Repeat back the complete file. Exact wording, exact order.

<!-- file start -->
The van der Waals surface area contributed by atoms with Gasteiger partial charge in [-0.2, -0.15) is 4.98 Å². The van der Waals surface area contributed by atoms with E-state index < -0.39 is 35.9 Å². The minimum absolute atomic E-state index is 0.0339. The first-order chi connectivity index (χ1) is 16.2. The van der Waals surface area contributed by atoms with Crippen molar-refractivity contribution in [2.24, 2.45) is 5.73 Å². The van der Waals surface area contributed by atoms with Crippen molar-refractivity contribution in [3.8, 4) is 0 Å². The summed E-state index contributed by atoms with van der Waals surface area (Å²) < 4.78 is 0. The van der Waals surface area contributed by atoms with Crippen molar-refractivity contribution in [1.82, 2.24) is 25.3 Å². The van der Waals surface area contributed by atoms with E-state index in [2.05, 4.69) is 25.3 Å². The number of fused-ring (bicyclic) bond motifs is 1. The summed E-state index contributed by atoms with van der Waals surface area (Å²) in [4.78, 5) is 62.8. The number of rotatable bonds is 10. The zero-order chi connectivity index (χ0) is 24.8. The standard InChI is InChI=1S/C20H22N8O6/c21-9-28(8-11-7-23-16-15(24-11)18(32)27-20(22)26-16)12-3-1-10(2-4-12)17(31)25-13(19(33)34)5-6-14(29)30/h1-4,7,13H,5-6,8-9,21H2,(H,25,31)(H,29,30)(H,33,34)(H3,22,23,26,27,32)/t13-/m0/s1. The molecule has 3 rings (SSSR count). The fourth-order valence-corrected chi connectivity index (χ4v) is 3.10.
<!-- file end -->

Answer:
The van der Waals surface area contributed by atoms with Gasteiger partial charge in [-0.2, -0.15) is 4.98 Å². The van der Waals surface area contributed by atoms with E-state index < -0.39 is 35.9 Å². The minimum absolute atomic E-state index is 0.0339. The first-order chi connectivity index (χ1) is 16.2. The van der Waals surface area contributed by atoms with Crippen molar-refractivity contribution in [2.24, 2.45) is 5.73 Å². The van der Waals surface area contributed by atoms with Crippen molar-refractivity contribution in [3.8, 4) is 0 Å². The summed E-state index contributed by atoms with van der Waals surface area (Å²) < 4.78 is 0. The van der Waals surface area contributed by atoms with Crippen molar-refractivity contribution in [1.82, 2.24) is 25.3 Å². The van der Waals surface area contributed by atoms with E-state index in [2.05, 4.69) is 25.3 Å². The number of fused-ring (bicyclic) bond motifs is 1. The summed E-state index contributed by atoms with van der Waals surface area (Å²) in [4.78, 5) is 62.8. The number of rotatable bonds is 10. The zero-order chi connectivity index (χ0) is 24.8. The standard InChI is InChI=1S/C20H22N8O6/c21-9-28(8-11-7-23-16-15(24-11)18(32)27-20(22)26-16)12-3-1-10(2-4-12)17(31)25-13(19(33)34)5-6-14(29)30/h1-4,7,13H,5-6,8-9,21H2,(H,25,31)(H,29,30)(H,33,34)(H3,22,23,26,27,32)/t13-/m0/s1. The molecule has 3 rings (SSSR count). The fourth-order valence-corrected chi connectivity index (χ4v) is 3.10.